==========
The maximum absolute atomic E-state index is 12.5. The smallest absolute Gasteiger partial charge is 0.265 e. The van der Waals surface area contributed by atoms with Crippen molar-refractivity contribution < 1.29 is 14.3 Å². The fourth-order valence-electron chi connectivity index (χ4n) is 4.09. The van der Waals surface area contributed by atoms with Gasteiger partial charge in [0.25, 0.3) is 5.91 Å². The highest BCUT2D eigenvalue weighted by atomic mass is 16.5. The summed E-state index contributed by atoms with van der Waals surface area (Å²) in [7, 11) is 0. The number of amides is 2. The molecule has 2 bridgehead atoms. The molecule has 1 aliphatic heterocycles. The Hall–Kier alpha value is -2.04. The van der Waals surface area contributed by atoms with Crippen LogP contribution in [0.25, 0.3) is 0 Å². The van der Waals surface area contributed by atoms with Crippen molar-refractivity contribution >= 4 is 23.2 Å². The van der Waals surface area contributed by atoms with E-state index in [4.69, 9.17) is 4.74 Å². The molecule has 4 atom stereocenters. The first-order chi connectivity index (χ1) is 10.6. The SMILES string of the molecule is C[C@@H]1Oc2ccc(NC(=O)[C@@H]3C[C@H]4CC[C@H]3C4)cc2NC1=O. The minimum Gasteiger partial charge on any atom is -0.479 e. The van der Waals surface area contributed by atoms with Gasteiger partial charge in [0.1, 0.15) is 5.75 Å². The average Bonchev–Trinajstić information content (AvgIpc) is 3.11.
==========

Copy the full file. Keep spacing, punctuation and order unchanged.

The maximum absolute atomic E-state index is 12.5. The smallest absolute Gasteiger partial charge is 0.265 e. The van der Waals surface area contributed by atoms with Crippen molar-refractivity contribution < 1.29 is 14.3 Å². The fourth-order valence-electron chi connectivity index (χ4n) is 4.09. The van der Waals surface area contributed by atoms with Gasteiger partial charge in [0.25, 0.3) is 5.91 Å². The highest BCUT2D eigenvalue weighted by atomic mass is 16.5. The summed E-state index contributed by atoms with van der Waals surface area (Å²) in [7, 11) is 0. The number of amides is 2. The molecule has 2 bridgehead atoms. The molecule has 1 aliphatic heterocycles. The Hall–Kier alpha value is -2.04. The van der Waals surface area contributed by atoms with Crippen LogP contribution in [0.25, 0.3) is 0 Å². The van der Waals surface area contributed by atoms with Crippen molar-refractivity contribution >= 4 is 23.2 Å². The van der Waals surface area contributed by atoms with E-state index in [4.69, 9.17) is 4.74 Å². The molecule has 4 atom stereocenters. The first-order chi connectivity index (χ1) is 10.6. The SMILES string of the molecule is C[C@@H]1Oc2ccc(NC(=O)[C@@H]3C[C@H]4CC[C@H]3C4)cc2NC1=O. The minimum Gasteiger partial charge on any atom is -0.479 e. The van der Waals surface area contributed by atoms with Gasteiger partial charge in [0.1, 0.15) is 5.75 Å². The average Bonchev–Trinajstić information content (AvgIpc) is 3.11.